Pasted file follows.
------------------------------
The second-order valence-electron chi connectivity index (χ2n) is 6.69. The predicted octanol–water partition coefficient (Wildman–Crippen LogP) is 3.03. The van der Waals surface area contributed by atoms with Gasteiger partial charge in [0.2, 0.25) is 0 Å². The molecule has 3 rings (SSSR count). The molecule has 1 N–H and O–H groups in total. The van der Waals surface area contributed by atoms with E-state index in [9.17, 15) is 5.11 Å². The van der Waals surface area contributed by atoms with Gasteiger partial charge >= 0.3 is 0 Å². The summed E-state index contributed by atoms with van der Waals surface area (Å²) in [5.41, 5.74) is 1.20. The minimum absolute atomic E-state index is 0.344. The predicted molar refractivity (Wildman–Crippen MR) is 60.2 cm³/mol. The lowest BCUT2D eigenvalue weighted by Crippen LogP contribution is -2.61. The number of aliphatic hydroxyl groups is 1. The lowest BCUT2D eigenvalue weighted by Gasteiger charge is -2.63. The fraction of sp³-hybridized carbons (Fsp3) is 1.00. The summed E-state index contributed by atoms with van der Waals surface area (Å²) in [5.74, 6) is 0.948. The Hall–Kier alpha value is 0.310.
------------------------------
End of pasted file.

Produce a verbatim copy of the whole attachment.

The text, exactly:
The second-order valence-electron chi connectivity index (χ2n) is 6.69. The predicted octanol–water partition coefficient (Wildman–Crippen LogP) is 3.03. The van der Waals surface area contributed by atoms with Gasteiger partial charge in [0.2, 0.25) is 0 Å². The molecule has 3 rings (SSSR count). The molecule has 1 N–H and O–H groups in total. The van der Waals surface area contributed by atoms with E-state index in [9.17, 15) is 5.11 Å². The van der Waals surface area contributed by atoms with Gasteiger partial charge >= 0.3 is 0 Å². The summed E-state index contributed by atoms with van der Waals surface area (Å²) in [5.41, 5.74) is 1.20. The minimum absolute atomic E-state index is 0.344. The predicted molar refractivity (Wildman–Crippen MR) is 60.2 cm³/mol. The lowest BCUT2D eigenvalue weighted by Crippen LogP contribution is -2.61. The number of aliphatic hydroxyl groups is 1. The lowest BCUT2D eigenvalue weighted by Gasteiger charge is -2.63. The fraction of sp³-hybridized carbons (Fsp3) is 1.00. The summed E-state index contributed by atoms with van der Waals surface area (Å²) in [5.74, 6) is 0.948. The Hall–Kier alpha value is 0.310.